US midterms: Why the economy may decide the vote

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Pumpkin festival

Americans will vote this week in the congressional elections with one big issue on their minds – the faltering economy. And that’s good news for one party.

In Circleville, Ohio, nothing kicks off the fall festivities quite like the annual Pumpkin Show. It’s been called the “Greatest Free Show on Earth”.

This year, the only thing weighing more than the 1800-pound pumpkin on the minds of some residents, and voters, is the cost of living.

Kari Stephens, 50, believes the economy is in “the toilet.”

In her view, the current Democratic leadership in Washington “doesn’t care about and has forgotten the little people in Ohio.” She said the Democrats care about unrelatable things, citing as one example the push towards electric cars that she cannot afford.

Despite record job numbers and reasons for inflation beyond Democrats’ control, they have faltered in their messaging on the economy, while Republicans have hammered them, the party in power, continuously on it. Polls show it has worked to the advantage of Republicans.

Inflation is top of mind

Ohio used to be a swing state, but it has been moving further to the right in recent years. The state went to former President Trump in 2016 and 2020, partly because of his promise to bring manufacturing jobs back to the US.

Inflation is only adding to difficulties for the Democrats here and nationally. According to an ABC News/IPSOS poll conducted less than three weeks before the election, more Americans trust Republicans over Democrats on both the economy and gas prices.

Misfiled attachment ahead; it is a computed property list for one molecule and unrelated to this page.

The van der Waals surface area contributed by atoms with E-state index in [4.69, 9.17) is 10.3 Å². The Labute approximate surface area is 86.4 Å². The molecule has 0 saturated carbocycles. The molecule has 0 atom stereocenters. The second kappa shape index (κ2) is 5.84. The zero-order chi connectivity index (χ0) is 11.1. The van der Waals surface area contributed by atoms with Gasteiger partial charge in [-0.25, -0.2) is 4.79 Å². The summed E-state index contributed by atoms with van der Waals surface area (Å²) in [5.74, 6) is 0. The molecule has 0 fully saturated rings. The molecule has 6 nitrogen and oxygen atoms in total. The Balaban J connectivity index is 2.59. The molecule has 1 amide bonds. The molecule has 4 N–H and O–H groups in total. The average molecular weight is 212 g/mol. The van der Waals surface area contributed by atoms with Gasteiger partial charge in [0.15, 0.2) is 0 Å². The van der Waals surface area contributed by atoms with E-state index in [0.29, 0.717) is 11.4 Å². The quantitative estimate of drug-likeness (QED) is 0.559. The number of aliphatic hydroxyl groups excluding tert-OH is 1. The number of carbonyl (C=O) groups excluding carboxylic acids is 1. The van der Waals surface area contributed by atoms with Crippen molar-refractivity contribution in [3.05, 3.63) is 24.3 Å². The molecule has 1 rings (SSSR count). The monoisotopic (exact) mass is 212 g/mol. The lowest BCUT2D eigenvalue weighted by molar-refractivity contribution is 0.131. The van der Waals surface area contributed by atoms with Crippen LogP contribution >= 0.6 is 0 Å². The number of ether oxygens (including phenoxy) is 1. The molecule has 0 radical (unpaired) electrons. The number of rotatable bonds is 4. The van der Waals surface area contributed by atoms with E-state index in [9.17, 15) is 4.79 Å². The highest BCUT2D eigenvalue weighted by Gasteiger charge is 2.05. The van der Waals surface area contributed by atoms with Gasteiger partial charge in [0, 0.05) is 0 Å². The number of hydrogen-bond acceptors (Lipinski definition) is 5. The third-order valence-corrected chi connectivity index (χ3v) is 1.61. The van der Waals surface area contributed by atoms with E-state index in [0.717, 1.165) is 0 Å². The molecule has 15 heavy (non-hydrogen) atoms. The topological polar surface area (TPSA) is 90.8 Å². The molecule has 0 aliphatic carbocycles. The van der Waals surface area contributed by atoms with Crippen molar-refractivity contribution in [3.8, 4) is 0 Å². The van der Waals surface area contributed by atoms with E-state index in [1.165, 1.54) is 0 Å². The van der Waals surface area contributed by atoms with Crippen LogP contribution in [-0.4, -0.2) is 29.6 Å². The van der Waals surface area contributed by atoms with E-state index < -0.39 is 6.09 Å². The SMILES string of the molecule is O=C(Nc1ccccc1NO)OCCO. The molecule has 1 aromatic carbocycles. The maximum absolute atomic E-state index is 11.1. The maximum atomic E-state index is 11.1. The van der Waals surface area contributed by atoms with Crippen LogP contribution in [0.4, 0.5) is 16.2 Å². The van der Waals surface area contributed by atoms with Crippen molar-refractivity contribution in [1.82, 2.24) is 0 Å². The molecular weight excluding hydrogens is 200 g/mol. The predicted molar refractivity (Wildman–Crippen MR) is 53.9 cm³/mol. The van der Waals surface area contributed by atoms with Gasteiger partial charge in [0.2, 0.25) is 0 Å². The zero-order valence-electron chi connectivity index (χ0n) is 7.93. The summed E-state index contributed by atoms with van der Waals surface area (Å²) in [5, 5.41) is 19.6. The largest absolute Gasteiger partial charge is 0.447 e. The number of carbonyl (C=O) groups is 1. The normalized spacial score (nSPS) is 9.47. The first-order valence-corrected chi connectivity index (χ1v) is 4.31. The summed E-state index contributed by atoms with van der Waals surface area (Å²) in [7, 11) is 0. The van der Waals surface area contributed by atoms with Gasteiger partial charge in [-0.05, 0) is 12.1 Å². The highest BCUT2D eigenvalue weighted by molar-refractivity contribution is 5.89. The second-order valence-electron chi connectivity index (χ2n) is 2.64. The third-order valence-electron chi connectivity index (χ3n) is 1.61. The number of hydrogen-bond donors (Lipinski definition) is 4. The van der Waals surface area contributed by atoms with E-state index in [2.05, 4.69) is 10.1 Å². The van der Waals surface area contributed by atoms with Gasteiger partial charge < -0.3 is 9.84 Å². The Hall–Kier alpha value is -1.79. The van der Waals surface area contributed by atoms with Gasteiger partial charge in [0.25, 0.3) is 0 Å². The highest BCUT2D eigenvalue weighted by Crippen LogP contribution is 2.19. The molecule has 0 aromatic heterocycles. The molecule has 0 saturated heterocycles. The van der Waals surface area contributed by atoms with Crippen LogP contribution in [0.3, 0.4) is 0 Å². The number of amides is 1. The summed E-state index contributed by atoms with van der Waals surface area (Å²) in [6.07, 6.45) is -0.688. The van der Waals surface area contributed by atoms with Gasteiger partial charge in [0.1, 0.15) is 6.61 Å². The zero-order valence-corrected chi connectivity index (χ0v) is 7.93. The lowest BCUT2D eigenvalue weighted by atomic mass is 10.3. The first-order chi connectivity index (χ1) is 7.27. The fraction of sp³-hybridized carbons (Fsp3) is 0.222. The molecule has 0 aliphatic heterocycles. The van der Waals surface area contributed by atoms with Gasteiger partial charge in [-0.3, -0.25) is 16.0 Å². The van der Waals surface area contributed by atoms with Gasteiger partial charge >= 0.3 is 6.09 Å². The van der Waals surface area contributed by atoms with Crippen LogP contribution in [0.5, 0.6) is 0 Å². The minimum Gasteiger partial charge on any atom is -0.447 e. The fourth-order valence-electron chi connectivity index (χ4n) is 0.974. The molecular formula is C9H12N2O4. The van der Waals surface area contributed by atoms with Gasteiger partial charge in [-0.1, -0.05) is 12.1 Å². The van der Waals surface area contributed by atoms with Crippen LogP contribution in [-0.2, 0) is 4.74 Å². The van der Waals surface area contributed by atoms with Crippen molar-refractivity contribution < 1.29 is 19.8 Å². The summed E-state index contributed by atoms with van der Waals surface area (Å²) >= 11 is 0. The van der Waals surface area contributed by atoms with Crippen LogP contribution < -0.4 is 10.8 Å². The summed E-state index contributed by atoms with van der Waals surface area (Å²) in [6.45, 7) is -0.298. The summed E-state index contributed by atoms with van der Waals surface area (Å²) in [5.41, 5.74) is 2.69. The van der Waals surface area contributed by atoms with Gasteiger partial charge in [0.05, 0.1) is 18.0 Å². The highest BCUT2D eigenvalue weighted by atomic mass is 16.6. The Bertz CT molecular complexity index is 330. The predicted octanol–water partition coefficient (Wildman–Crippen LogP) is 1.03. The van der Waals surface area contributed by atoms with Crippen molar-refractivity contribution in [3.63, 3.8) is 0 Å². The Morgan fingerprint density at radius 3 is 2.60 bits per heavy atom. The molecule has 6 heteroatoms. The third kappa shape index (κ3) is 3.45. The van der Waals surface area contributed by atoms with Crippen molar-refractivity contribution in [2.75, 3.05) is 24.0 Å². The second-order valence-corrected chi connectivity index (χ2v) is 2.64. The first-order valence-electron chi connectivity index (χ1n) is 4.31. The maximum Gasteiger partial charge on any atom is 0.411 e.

Inflation graphic

“We care how much eggs are at the grocery store,” Ms Stephens told the BBC. “18 eggs, $7.85, that is unaffordable for someone with three kids; even with both of us working it’s unaffordable.”

She leans conservative, but said she doesn’t tend to fill out her ballot solely for one party.

Jerome Phillips, 59, on the other hand, voted for President Joe Biden and the Democrats in 2020. He doesn’t know who he will cast his ballot for this time around. Jerome blames former President Donald Trump for the “terrible economy,” but says Mr Biden has been “a total disappointment.”

“He hasn’t done anything in office to help the economy, nothing at all,” he said. “Prices are going up, you can’t eat. You don’t have jobs, people don’t want to work because they don’t want to pay you, making it hard on everybody.”

According to a mid-October survey from the nonpartisan Pew Research Center, inflation was the dominant economic concern for Americans. Almost three quarters of the respondents were worried about the prices for food and consumer goods, closely followed by gasoline and energy and the cost of housing.

Pew’s report found that these concerns were widely shared across demographic groups and income categories. While the survey found a slight partisan tilt in answers, still a sizable majority of both Democrats (66%) and Republicans (81%) said they were very concerned about inflation.

The economy on the campaign trail

President Biden has tried touting his blue-collar credentials and selling a vision of building a better America for everyone with an economy that grows from the “bottom up and the middle out”.

At a recent Democratic National Committee event, he warned Republicans would cause chaos in the US economy and they were “doubling down on their MAGA trickle-down economics that benefits the very wealthy.”